Even more distressing is that the mother and daughter who owned the dogs have a long and sordid history of animal cruelty charges.
When the Observer posted the original story online, some of our Black Press colleagues from Smithers and Alberta reached out with more information on the pair, after having reported on their previous trials.
One of the pair, Catherine Adams, was found guilty of animal cruelty in Alberta earlier this year, and she’s due back in court to be sentenced in August.
But both Catherine and her mother Karin have been banned from owning animals since 2015, after their first conviction for animal cruelty. They were ordered to undergo counselling and had to pay the BC SPCA $5,456 in veterinary costs at that time.
A 20-year ban. That would mean the pair should not own animals until 2035.
And yet in the past 24 months, they have been caught twice with suffering animals in their custody.
Something is not right with this picture.
How can these women continue to obtain animals, against the conditions of their 2015 sentence, and hold onto them for long enough to inflict harm on the dogs, or in the case in Alberta, also horses and birds?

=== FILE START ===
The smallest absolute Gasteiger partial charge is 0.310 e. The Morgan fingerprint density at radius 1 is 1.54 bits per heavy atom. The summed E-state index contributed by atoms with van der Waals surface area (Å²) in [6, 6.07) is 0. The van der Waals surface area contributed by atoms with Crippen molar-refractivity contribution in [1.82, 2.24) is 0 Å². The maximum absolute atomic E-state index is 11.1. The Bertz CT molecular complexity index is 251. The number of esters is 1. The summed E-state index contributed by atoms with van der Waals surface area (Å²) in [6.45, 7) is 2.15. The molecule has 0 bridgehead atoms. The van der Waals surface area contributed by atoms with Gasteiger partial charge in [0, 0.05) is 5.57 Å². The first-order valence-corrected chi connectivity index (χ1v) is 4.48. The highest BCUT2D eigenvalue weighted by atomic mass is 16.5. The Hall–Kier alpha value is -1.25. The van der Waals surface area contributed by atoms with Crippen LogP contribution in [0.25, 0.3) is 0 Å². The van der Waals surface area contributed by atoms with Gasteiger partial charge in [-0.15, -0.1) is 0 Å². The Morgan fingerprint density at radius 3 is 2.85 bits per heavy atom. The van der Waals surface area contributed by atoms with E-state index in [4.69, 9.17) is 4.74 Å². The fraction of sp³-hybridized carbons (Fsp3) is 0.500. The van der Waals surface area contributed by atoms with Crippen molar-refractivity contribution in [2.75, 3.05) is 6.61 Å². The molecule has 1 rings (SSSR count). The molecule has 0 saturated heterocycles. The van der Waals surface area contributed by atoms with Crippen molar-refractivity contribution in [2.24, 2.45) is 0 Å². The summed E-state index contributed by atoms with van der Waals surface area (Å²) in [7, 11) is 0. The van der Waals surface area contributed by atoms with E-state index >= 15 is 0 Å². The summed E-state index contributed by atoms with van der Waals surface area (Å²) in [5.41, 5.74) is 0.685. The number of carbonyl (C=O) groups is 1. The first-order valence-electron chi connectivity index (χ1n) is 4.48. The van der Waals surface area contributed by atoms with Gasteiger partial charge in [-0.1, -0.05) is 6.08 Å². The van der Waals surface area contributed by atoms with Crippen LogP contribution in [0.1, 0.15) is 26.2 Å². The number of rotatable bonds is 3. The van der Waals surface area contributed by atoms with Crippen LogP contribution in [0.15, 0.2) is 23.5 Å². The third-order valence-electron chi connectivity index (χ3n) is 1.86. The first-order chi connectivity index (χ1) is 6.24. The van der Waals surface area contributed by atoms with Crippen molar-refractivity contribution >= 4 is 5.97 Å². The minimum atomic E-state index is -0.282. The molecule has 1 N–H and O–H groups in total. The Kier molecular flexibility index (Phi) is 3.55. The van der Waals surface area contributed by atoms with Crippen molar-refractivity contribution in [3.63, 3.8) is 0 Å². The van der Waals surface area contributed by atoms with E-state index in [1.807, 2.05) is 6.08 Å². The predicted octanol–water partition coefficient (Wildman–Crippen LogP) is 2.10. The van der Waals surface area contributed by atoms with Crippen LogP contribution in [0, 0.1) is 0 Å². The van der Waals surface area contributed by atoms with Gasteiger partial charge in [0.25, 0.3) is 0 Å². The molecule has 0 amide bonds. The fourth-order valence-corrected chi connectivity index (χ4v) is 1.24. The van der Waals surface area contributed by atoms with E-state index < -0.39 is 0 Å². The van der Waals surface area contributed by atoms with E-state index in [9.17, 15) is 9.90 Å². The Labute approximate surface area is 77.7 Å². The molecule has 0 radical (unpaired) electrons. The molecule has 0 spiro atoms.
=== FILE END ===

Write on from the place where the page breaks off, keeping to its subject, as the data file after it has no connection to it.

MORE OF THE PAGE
As the BC SPCA website explains, on a page entitled, “Why don’t animal abusers go to jail?”, the SPCA can only recommend charges under the Prevention of Cruelty to Animals Act and the Criminal Code of Canada. Crown Counsel must prosecute, and the judge must determine sentencing. The maximum fine possible for an offender is $75,000, and the maximum jail time two years under the PCA Act.
Under the Criminal Code, offenders can be sentenced to jail time for up to five years.
The Adams women have so far only been sentenced for their 2015 conviction. Counselling was probably very much needed; however, it doesn’t seem to have made an impact.
Catherine will be sentenced for her Alberta conviction next month, after a pre-sentence report has been delivered to the judge. The charges in Alberta relate to nine malnourished horses, 25 dogs and 17 birds.
It seems clear that the 16 dogs in Quesnel was probably only a starting point. Had they been left to their own devices, the Adams pair would almost certainly have added to their sickly menagerie.
Hats off to locals who recognized what was happening and alerted the authorities.
We can only hope that for this, and the Alberta conviction, justice is truly served; but additionally, that the Adams women are put on some kind of rehabilitation program. Because the maximum sentences are relatively short: we need assurances these women understand what they are doing wrong.
Quesnel Cariboo Observer